Faculty Members
Prof. TANIMURA,Shogo TOKITA, Keiichiro NAKAMURA, Yasuyuki*
* Institute of Liberal Arts and Sciences

Life-Science Informatics Unit

Our goal in this Unit is to consider the biological phenomena of various scales as dynamical changes of biological constituent molecules, and to elucidate those mechanisms through the collaboration of experiment and theory (calculation). At the same time, we foster intellectuals who can identify significant information from large amounts of data in the post-genome era, and are capable of building a realistic view of life based on the principle of physical chemistry.

Faculty Members
Prof. OTA, Motonori YAMANISHI, Yoshihiro
Assoc. Prof. AOKI, Setsuyuki
Lecturer TSUKAMOTO, Masaki
Assis. Prof. KOIKE, Ryotaro

Materials Informatics Unit

This Unit aims to elucidate the process by which information ow in complicated molecular phenomena is integrated and organized into functional expression, by using information technologies simulating nature as a large scale multilayered system. At the same time, we aim to establish the principle of creating information functional substances and conduct education and research on that material based information process.

Faculty Members
Prof. NAGAOKA, Masataka YOSHIDA, Norio
Assis. Prof. IUCHI, Satoru

Emergent Systems Unit

This Unit aims to consider the information ow in nature and social phenomena as the emergent phenomena caused by the interaction among elements, and elucidate the principle by making use of mathematical models, simulation, experiments, data analysis and so on. At the same time, we conduct education and research to apply new theory and solve real social problems.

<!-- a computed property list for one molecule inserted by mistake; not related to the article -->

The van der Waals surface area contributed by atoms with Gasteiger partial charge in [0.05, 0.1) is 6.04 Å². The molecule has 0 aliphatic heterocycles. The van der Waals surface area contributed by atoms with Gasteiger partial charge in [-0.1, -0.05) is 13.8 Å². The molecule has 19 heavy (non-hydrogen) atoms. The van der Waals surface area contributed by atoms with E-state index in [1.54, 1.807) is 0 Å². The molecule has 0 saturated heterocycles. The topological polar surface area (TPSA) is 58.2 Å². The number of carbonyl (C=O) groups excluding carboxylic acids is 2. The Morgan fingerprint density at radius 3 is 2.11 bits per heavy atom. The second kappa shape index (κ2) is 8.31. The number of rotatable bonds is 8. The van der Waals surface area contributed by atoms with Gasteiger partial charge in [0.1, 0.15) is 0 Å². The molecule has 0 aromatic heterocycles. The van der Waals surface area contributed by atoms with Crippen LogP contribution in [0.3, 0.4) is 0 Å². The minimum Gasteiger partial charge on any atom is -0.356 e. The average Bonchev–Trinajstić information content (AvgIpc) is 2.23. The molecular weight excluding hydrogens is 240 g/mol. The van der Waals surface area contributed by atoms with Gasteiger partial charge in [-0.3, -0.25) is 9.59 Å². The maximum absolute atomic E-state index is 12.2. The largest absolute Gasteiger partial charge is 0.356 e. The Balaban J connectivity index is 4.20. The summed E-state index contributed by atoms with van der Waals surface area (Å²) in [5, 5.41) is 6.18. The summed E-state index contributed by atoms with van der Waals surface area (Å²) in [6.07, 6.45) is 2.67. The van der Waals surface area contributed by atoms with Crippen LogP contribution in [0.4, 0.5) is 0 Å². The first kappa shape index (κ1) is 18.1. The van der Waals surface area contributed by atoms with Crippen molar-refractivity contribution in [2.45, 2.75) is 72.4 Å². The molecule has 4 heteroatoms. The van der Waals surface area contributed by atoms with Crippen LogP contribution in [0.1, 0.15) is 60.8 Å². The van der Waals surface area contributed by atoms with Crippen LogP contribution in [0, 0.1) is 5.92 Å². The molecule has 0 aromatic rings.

Faculty Members
Prof. ARITA, Takaya KITA, Eisuke
Assoc. Prof. NAGAMINE, Koichiro SUZUKI, Reiji

Complex Systems Computation Unit

Our purpose of this Unit is to examine mathematical models and calculation methods using an informatics approach, for investigating complex system phenomena that exhibited by nonlinear dynamics and human behavior. At the same time, we conduct education and research on complex system computation theory which enables prediction, control and design of the complex system phenomena.

Faculty Members
Prof. ZHANG, Hedong MATSUDA, Keigo
Assoc. Prof. SUZUKI, Yasuhiro

Information Visualization Unit

In this Unit we use the “information analysis method” to extract useful information from huge data sets which are spatially and temporally ubiquitous for the real system of nature and society. Furthermore, we will conduct education and research aimed at understanding the real system and building better analysis methods.

Faculty Members
Prof. UCHIYAMA, Tomomi
Assoc. Prof. YASUDA, Koji*
Assis. Prof. TAKAMURE, Kotaro
* Institute of Materials and Systems for Sustainability


Unveiling Mechanisms of Complex Materials Synthesis with Unique Methods(Ex. Application to Lithium Ion Batteries, etc.)

Color change of hydrangea is a phenomenon of complex system due to the formation of blue supramolecule.

Traffic jam experiment using real vehicles in Nagoya Dome


Top: A computational model for the evolution of metamorphosis, Bottom: 16 examples of evolved
metamorphosis (Upper: aquatic larvae -> terrestrial adults, Bottom: terrestrial larvae -> aquatic
adults). Fitness is a geometric mean of creature’s moving distances in their larval and adult stages.

Intelligent robotics based on mechanism of human tactile recognition